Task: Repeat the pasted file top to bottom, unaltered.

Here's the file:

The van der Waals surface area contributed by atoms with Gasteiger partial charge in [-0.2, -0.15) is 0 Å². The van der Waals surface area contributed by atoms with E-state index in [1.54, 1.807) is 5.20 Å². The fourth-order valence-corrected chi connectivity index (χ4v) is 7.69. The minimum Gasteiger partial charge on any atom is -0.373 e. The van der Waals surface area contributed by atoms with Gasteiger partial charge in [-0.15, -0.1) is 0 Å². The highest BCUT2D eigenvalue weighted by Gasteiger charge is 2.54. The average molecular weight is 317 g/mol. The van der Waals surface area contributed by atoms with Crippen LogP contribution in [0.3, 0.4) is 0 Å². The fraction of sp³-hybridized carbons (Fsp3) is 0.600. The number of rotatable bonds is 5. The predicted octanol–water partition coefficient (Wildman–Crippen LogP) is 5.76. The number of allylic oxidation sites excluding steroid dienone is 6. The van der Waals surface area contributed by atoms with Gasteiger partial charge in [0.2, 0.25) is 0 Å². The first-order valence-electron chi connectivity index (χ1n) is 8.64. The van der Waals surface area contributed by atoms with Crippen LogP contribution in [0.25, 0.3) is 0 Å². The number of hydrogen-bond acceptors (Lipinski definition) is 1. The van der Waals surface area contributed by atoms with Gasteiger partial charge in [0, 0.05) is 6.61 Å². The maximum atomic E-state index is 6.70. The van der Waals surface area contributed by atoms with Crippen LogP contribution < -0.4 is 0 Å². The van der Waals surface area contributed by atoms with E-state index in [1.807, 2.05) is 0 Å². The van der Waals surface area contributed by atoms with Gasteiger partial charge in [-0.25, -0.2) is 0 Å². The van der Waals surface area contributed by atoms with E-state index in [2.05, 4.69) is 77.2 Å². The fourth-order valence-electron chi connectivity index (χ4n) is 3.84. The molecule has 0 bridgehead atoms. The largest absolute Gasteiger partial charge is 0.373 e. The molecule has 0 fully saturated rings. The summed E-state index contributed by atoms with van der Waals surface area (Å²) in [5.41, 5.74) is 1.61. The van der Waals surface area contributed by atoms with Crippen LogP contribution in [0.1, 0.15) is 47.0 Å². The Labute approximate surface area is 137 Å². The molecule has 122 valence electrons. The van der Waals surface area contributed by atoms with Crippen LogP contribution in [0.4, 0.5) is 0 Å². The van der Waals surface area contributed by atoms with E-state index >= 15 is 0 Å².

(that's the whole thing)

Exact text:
The van der Waals surface area contributed by atoms with Gasteiger partial charge in [-0.2, -0.15) is 0 Å². The van der Waals surface area contributed by atoms with E-state index in [1.54, 1.807) is 5.20 Å². The fourth-order valence-corrected chi connectivity index (χ4v) is 7.69. The minimum Gasteiger partial charge on any atom is -0.373 e. The van der Waals surface area contributed by atoms with Gasteiger partial charge in [-0.15, -0.1) is 0 Å². The highest BCUT2D eigenvalue weighted by Gasteiger charge is 2.54. The average molecular weight is 317 g/mol. The van der Waals surface area contributed by atoms with Crippen LogP contribution in [0.3, 0.4) is 0 Å². The fraction of sp³-hybridized carbons (Fsp3) is 0.600. The number of rotatable bonds is 5. The predicted octanol–water partition coefficient (Wildman–Crippen LogP) is 5.76. The number of allylic oxidation sites excluding steroid dienone is 6. The van der Waals surface area contributed by atoms with Gasteiger partial charge in [0.2, 0.25) is 0 Å². The first-order valence-electron chi connectivity index (χ1n) is 8.64. The van der Waals surface area contributed by atoms with Crippen LogP contribution in [0.25, 0.3) is 0 Å². The number of hydrogen-bond acceptors (Lipinski definition) is 1. The van der Waals surface area contributed by atoms with Gasteiger partial charge in [0, 0.05) is 6.61 Å². The maximum atomic E-state index is 6.70. The van der Waals surface area contributed by atoms with Crippen LogP contribution < -0.4 is 0 Å². The van der Waals surface area contributed by atoms with E-state index in [1.807, 2.05) is 0 Å². The van der Waals surface area contributed by atoms with Gasteiger partial charge in [-0.25, -0.2) is 0 Å². The van der Waals surface area contributed by atoms with E-state index in [2.05, 4.69) is 77.2 Å². The fourth-order valence-electron chi connectivity index (χ4n) is 3.84. The molecule has 0 bridgehead atoms. The largest absolute Gasteiger partial charge is 0.373 e. The molecule has 0 fully saturated rings. The summed E-state index contributed by atoms with van der Waals surface area (Å²) in [5.41, 5.74) is 1.61. The van der Waals surface area contributed by atoms with Crippen LogP contribution in [0.1, 0.15) is 47.0 Å². The Labute approximate surface area is 137 Å². The molecule has 122 valence electrons. The van der Waals surface area contributed by atoms with Crippen LogP contribution in [0.4, 0.5) is 0 Å². The van der Waals surface area contributed by atoms with E-state index >= 15 is 0 Å².